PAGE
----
Remembering the 215 Children Found in an Unmarked Mass Grave at Kamloops Indian Residential School
On May 28, Canada and the world learned of the heartbreaking news of the 215 children buried in an unmarked mass grave at Kamloops Indian Residential School in British Columbia.
Toronto Public Library grieves this tragic loss alongside our friends and colleagues in Indigenous communities across Canada. We reaffirm the need for all Canadians to continue educating ourselves and to hold our governments and institutions, including TPL, accountable for our commitments to Reconciliation.
The Truth and Reconciliation Commission's Final Reports were released in 2015. They include Calls to Action (numbers 71 to 76) about Missing Children and Burial Information that still need action.
This week, along with the City of Toronto, flags on TPL properties have been lowered to mourn the 215 children. Flags will remain lowered until June 7, 2021 - a total of 215 hours to represent each life.
You're likely wondering what you can do in the wake of this devastating discovery. Here are some actions to consider:
- Wear orange this week to raise awareness and recognition of the 215 children whose lives were stolen, and for others who are still undiscovered.
- Hold 2 minutes and 15 seconds of personal silent reflection at 2:15pm to honour the lives of the 215 children.
- Contact your Member of Parliament to express support to implement all the Truth and Reconciliation Calls to Action, including those on Missing Children and Burial Information.
- Consider donating to organizations helping Indian Residential School survivors, such as the Indian Residential School Survivors Society or the Legacy of Hope Foundation.
- If you are non-Indigenous, educate yourself and others about the Indian Residential School System. Below are some items in the TPL collection (and some outside of it) as a starting point for all ages.
Note: authors that are Indigenous will have their nation noted next to their name in brackets. All summaries are from the TPL website.
Titles for Children
I Am Not A Number by Jenny Kay Dupuis (Ojibway) and Kathy Kacer, illustrated by Gillian Newland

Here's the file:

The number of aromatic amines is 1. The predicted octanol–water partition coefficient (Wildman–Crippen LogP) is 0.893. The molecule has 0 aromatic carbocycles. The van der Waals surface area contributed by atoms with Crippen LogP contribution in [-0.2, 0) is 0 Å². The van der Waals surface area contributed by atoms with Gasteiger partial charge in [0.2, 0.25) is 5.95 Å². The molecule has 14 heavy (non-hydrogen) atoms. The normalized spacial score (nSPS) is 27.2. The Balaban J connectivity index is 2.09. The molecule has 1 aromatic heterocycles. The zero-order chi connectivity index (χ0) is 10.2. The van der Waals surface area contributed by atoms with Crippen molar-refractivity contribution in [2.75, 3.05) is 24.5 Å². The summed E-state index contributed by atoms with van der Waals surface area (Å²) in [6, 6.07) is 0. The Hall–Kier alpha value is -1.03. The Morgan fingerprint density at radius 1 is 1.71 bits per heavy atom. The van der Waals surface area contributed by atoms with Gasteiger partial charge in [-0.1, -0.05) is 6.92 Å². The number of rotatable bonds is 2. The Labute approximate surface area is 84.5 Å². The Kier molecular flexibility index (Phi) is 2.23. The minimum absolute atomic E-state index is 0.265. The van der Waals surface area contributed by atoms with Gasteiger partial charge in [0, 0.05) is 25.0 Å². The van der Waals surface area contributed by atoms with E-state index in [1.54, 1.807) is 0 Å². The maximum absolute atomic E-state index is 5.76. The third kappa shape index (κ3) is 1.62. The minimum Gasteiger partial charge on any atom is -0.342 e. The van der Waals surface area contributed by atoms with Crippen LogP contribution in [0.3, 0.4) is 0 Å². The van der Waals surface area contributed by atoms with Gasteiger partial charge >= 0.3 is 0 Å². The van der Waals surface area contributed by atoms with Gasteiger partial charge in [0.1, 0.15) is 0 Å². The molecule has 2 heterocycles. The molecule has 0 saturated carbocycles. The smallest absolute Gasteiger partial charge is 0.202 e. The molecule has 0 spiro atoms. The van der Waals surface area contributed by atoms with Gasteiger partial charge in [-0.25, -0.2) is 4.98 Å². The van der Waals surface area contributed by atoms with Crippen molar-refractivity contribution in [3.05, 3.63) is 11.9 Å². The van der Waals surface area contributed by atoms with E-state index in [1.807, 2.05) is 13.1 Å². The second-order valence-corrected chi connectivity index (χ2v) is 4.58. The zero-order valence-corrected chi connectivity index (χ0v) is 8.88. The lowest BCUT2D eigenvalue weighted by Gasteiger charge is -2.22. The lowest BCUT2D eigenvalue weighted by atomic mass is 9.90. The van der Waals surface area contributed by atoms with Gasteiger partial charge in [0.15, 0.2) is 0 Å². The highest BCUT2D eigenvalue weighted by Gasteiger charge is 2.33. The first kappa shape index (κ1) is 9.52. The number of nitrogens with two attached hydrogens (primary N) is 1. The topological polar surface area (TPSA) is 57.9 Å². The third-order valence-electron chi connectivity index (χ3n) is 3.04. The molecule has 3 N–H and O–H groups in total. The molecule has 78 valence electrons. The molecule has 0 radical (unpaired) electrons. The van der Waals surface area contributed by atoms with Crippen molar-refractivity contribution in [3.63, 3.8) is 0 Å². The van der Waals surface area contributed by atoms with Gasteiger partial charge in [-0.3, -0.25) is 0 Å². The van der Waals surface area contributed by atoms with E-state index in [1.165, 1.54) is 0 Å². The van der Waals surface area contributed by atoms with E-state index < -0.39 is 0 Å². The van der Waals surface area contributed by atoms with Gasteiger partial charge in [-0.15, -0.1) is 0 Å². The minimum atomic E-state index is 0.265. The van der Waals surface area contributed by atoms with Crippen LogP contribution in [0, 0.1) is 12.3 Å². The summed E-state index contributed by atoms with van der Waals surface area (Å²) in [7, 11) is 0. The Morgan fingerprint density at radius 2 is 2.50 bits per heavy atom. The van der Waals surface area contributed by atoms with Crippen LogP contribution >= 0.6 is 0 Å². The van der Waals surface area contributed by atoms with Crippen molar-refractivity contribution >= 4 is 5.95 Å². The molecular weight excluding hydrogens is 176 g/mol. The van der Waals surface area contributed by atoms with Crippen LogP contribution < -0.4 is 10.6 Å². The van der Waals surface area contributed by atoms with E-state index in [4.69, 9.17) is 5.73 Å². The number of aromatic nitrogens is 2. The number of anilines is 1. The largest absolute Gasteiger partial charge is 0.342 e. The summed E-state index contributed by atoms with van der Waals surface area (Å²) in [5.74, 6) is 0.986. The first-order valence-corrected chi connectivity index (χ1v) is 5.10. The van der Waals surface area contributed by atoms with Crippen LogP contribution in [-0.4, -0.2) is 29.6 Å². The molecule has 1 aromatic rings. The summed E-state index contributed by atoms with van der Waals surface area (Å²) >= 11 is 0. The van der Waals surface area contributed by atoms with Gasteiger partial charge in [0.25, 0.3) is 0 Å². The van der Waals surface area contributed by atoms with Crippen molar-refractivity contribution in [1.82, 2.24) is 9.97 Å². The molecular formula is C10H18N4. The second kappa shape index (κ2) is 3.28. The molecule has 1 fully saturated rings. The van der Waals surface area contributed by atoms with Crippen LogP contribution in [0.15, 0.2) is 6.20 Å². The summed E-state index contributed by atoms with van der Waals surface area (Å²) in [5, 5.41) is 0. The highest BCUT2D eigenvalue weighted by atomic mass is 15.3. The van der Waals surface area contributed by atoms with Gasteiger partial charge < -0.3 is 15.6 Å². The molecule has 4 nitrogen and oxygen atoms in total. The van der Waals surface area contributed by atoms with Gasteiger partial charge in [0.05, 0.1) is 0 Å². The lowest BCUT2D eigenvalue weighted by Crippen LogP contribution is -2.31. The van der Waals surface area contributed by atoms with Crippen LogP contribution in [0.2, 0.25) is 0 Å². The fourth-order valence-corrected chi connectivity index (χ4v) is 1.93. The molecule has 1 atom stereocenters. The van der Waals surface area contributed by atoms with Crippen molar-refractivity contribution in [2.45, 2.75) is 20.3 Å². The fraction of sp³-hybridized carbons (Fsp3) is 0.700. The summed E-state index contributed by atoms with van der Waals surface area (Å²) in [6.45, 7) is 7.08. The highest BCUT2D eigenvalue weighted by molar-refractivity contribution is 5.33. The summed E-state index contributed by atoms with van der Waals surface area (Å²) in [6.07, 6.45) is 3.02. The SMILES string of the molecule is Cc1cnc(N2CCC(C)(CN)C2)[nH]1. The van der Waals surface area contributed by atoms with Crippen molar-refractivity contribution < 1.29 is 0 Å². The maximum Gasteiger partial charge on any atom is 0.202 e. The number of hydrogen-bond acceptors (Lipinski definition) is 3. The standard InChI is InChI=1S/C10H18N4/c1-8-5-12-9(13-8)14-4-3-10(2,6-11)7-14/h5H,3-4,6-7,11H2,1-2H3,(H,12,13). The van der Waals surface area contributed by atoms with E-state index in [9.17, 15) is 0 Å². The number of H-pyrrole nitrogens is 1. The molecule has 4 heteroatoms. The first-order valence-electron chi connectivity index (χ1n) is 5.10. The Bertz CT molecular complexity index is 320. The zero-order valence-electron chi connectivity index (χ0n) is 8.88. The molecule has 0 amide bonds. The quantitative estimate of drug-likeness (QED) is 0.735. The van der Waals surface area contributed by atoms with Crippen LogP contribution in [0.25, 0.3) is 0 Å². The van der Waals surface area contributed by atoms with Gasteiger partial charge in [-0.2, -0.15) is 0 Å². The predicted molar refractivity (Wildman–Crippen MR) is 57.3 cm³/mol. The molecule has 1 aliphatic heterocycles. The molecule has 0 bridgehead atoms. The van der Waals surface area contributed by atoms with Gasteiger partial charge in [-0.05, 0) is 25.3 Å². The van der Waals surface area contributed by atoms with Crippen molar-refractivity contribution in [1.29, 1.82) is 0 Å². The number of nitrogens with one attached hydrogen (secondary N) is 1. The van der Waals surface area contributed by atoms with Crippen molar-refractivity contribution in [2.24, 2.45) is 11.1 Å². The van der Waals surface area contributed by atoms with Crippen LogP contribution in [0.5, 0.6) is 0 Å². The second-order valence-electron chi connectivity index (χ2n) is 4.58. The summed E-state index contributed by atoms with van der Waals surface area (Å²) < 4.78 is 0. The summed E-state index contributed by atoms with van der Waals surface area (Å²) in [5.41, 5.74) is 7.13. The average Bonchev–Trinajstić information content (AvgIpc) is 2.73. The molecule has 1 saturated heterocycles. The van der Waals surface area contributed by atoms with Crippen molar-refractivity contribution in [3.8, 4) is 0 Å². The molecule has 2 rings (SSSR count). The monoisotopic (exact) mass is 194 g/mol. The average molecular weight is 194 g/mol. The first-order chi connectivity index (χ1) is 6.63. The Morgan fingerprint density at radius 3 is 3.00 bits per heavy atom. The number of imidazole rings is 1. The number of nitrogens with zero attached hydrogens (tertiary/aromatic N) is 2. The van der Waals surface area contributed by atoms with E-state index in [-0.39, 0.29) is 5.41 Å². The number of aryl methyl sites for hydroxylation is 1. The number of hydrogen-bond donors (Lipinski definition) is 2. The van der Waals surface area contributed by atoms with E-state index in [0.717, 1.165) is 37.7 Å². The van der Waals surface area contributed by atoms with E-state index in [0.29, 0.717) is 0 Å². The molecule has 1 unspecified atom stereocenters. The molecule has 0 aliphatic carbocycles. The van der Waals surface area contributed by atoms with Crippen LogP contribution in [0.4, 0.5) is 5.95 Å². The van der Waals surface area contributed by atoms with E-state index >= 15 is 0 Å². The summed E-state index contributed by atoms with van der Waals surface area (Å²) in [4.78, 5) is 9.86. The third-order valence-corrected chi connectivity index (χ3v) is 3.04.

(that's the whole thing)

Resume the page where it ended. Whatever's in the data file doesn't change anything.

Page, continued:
"A picture book based on a true story about a young First Nations girl who was sent to a residential school. When eight-year-old Irene is removed from her First Nations family to live in a residential school she is confused, frightened, and terribly homesick. She tries to remember who she is and where she came from despite the efforts of the nuns to force her to do otherwise. Based on the life of Jenny Kay Dupuis' own grandmother, I Am Not a Number brings a terrible part of Canada's history to light in a way that children can learn from and relate to."
Phyllis’s Orange Shirt by Phyllis Webstad (Interior Salish, Secwepemc, and Stswecem’c Xgat’tem), illustrated by Brock Nicol
"Phyllis's Orange Shirt is an adaptation of The Orange Shirt Story which was the best selling children's book in Canada for several weeks in September 2018. This true story also inspired the movement of Orange Shirt Day which could become a federal statutory holiday. When Phyllis was a little girl she was excited to go to residential school for the first time. Her Granny bought her a bright orange shirt that she loved and she wore it to school for her first day. When she arrived at school her bright orange shirt was taken away. This is both Phyllis Webstad's true story and the story behind Orange Shirt Day which is a day for us all to reflect upon the treatment of First Nations people and the message that 'Every Child Matters'."
Fatty Legs: A True Story by Christy Jordan-Fenton and Margaret Pokiak-Fenton (Inuvialuit), illustrated by Liz Amini-Holmes
“Eight-year-old Margaret Pokiak has set her sights on learning to read, even though it means leaving her village in the high Arctic. Faced with unceasing pressure, her father finally agrees to let her make the five-day journey to attend school, but he warns Margaret of the terrors of residential schools. At school Margaret soon encounters the Raven, a black-cloaked nun with a hooked nose and bony fingers that resemble claws. She immediately dislikes the strong-willed young Margaret. Intending to humiliate her, the heartless Raven gives gray stockings to all the girls -- all except Margaret, who gets red ones. In an instant Margaret is the laughingstock of the entire school. In the face of such cruelty, Margaret refuses to be intimidated and bravely gets rid of the stockings. Although a sympathetic nun stands up for Margaret, in the end it is this brave young girl who gives the Raven a lesson in the power of human dignity. Complemented by archival photos from Margaret Pokiak-Fenton's collection and striking artworks from Liz Amini-Holmes, this inspiring first-person account of a plucky girl's determination to confront her tormentor will linger with young readers.”